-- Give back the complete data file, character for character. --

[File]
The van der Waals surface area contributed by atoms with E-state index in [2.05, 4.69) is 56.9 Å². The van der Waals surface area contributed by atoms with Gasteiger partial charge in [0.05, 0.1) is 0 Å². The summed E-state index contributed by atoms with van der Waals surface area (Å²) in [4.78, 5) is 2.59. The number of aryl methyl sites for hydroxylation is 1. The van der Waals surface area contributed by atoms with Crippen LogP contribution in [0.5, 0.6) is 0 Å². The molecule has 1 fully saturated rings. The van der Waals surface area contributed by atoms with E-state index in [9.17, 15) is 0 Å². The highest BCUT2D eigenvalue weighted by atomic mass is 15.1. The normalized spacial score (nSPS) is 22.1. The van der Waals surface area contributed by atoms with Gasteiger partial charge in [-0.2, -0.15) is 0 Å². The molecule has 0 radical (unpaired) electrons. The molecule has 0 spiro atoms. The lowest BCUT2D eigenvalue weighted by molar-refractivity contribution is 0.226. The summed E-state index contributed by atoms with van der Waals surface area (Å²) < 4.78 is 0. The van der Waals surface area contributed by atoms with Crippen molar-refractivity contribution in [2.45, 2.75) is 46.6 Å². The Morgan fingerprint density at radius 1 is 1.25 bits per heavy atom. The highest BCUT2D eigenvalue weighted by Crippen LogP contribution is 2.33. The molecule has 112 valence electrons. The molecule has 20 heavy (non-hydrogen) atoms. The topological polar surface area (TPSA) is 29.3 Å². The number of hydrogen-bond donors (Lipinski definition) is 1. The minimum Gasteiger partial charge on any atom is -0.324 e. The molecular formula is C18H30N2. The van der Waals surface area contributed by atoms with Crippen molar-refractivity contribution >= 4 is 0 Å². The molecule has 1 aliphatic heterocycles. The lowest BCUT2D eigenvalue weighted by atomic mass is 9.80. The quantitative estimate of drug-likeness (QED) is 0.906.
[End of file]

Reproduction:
The van der Waals surface area contributed by atoms with E-state index in [2.05, 4.69) is 56.9 Å². The van der Waals surface area contributed by atoms with Gasteiger partial charge in [0.05, 0.1) is 0 Å². The summed E-state index contributed by atoms with van der Waals surface area (Å²) in [4.78, 5) is 2.59. The number of aryl methyl sites for hydroxylation is 1. The van der Waals surface area contributed by atoms with Crippen LogP contribution in [0.5, 0.6) is 0 Å². The molecule has 1 fully saturated rings. The van der Waals surface area contributed by atoms with E-state index in [9.17, 15) is 0 Å². The highest BCUT2D eigenvalue weighted by atomic mass is 15.1. The normalized spacial score (nSPS) is 22.1. The van der Waals surface area contributed by atoms with Gasteiger partial charge in [-0.2, -0.15) is 0 Å². The molecule has 0 radical (unpaired) electrons. The molecule has 0 spiro atoms. The lowest BCUT2D eigenvalue weighted by molar-refractivity contribution is 0.226. The summed E-state index contributed by atoms with van der Waals surface area (Å²) < 4.78 is 0. The van der Waals surface area contributed by atoms with Crippen molar-refractivity contribution in [2.45, 2.75) is 46.6 Å². The Morgan fingerprint density at radius 1 is 1.25 bits per heavy atom. The highest BCUT2D eigenvalue weighted by Crippen LogP contribution is 2.33. The molecule has 112 valence electrons. The molecule has 20 heavy (non-hydrogen) atoms. The topological polar surface area (TPSA) is 29.3 Å². The number of hydrogen-bond donors (Lipinski definition) is 1. The minimum Gasteiger partial charge on any atom is -0.324 e. The molecular formula is C18H30N2. The van der Waals surface area contributed by atoms with Crippen molar-refractivity contribution >= 4 is 0 Å². The molecule has 1 aliphatic heterocycles. The lowest BCUT2D eigenvalue weighted by atomic mass is 9.80. The quantitative estimate of drug-likeness (QED) is 0.906.